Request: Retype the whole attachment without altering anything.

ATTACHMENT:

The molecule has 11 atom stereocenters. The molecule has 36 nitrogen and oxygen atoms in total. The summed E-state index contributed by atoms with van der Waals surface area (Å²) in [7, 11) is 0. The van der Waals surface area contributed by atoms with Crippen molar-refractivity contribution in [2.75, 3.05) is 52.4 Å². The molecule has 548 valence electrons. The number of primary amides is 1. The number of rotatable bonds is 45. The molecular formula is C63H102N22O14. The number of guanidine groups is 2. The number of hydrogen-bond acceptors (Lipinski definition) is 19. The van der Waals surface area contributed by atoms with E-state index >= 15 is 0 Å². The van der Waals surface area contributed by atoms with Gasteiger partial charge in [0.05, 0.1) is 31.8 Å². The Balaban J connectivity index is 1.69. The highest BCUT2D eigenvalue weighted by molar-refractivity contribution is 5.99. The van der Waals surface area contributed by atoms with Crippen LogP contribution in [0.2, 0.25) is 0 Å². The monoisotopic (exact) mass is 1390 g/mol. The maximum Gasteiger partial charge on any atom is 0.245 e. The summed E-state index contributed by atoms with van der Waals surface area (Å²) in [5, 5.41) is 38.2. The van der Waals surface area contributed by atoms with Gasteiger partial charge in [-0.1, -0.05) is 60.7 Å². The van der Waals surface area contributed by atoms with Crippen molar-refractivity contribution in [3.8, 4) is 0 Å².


The molecule has 11 atom stereocenters. The molecule has 36 nitrogen and oxygen atoms in total. The summed E-state index contributed by atoms with van der Waals surface area (Å²) in [7, 11) is 0. The van der Waals surface area contributed by atoms with Crippen molar-refractivity contribution in [2.75, 3.05) is 52.4 Å². The molecule has 548 valence electrons. The number of primary amides is 1. The number of rotatable bonds is 45. The molecular formula is C63H102N22O14. The number of guanidine groups is 2. The number of hydrogen-bond acceptors (Lipinski definition) is 19. The van der Waals surface area contributed by atoms with E-state index >= 15 is 0 Å². The van der Waals surface area contributed by atoms with Gasteiger partial charge in [0.05, 0.1) is 31.8 Å². The Balaban J connectivity index is 1.69. The highest BCUT2D eigenvalue weighted by molar-refractivity contribution is 5.99. The van der Waals surface area contributed by atoms with Crippen LogP contribution in [0.2, 0.25) is 0 Å². The monoisotopic (exact) mass is 1390 g/mol. The maximum Gasteiger partial charge on any atom is 0.245 e. The summed E-state index contributed by atoms with van der Waals surface area (Å²) in [5, 5.41) is 38.2. The van der Waals surface area contributed by atoms with Gasteiger partial charge in [-0.1, -0.05) is 60.7 Å². The van der Waals surface area contributed by atoms with Crippen molar-refractivity contribution in [3.8, 4) is 0 Å².